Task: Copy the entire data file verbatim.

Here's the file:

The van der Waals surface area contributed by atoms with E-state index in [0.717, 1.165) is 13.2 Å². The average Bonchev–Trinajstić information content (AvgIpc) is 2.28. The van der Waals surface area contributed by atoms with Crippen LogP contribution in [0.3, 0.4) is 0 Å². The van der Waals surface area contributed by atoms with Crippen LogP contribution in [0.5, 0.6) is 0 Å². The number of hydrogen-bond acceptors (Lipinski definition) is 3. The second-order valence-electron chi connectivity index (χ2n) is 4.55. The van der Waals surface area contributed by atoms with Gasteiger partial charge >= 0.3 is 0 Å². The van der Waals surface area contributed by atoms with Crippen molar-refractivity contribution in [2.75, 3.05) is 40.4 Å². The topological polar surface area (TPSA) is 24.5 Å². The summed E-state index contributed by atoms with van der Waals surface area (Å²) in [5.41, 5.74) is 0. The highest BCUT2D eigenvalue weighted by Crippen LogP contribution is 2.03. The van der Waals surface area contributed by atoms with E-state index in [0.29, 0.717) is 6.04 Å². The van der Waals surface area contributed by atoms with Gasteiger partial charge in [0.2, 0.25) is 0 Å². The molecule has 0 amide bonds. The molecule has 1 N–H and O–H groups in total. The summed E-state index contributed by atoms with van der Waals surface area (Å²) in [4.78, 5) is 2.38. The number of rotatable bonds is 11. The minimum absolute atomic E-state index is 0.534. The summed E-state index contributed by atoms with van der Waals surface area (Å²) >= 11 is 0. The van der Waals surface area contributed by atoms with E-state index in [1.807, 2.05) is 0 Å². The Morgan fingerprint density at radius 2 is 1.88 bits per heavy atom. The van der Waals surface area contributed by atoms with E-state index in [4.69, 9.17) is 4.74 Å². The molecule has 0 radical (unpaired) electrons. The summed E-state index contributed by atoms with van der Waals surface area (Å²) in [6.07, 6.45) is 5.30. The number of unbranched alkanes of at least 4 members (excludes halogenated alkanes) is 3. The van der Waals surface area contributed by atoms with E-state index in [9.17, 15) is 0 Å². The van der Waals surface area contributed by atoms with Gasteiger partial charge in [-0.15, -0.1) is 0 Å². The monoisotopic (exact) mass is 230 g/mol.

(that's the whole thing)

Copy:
The van der Waals surface area contributed by atoms with E-state index in [0.717, 1.165) is 13.2 Å². The average Bonchev–Trinajstić information content (AvgIpc) is 2.28. The van der Waals surface area contributed by atoms with Crippen LogP contribution in [0.3, 0.4) is 0 Å². The van der Waals surface area contributed by atoms with Crippen LogP contribution in [0.5, 0.6) is 0 Å². The number of hydrogen-bond acceptors (Lipinski definition) is 3. The second-order valence-electron chi connectivity index (χ2n) is 4.55. The van der Waals surface area contributed by atoms with Gasteiger partial charge >= 0.3 is 0 Å². The van der Waals surface area contributed by atoms with Crippen molar-refractivity contribution in [2.75, 3.05) is 40.4 Å². The topological polar surface area (TPSA) is 24.5 Å². The summed E-state index contributed by atoms with van der Waals surface area (Å²) in [5.41, 5.74) is 0. The highest BCUT2D eigenvalue weighted by Crippen LogP contribution is 2.03. The van der Waals surface area contributed by atoms with E-state index in [0.29, 0.717) is 6.04 Å². The van der Waals surface area contributed by atoms with Gasteiger partial charge in [0.2, 0.25) is 0 Å². The molecule has 0 amide bonds. The molecule has 1 N–H and O–H groups in total. The summed E-state index contributed by atoms with van der Waals surface area (Å²) in [4.78, 5) is 2.38. The number of rotatable bonds is 11. The minimum absolute atomic E-state index is 0.534. The summed E-state index contributed by atoms with van der Waals surface area (Å²) >= 11 is 0. The van der Waals surface area contributed by atoms with E-state index in [1.807, 2.05) is 0 Å². The Morgan fingerprint density at radius 2 is 1.88 bits per heavy atom. The van der Waals surface area contributed by atoms with E-state index in [4.69, 9.17) is 4.74 Å². The molecule has 0 radical (unpaired) electrons. The summed E-state index contributed by atoms with van der Waals surface area (Å²) in [6.07, 6.45) is 5.30. The number of unbranched alkanes of at least 4 members (excludes halogenated alkanes) is 3. The van der Waals surface area contributed by atoms with E-state index in [9.17, 15) is 0 Å². The van der Waals surface area contributed by atoms with Gasteiger partial charge in [-0.15, -0.1) is 0 Å². The monoisotopic (exact) mass is 230 g/mol.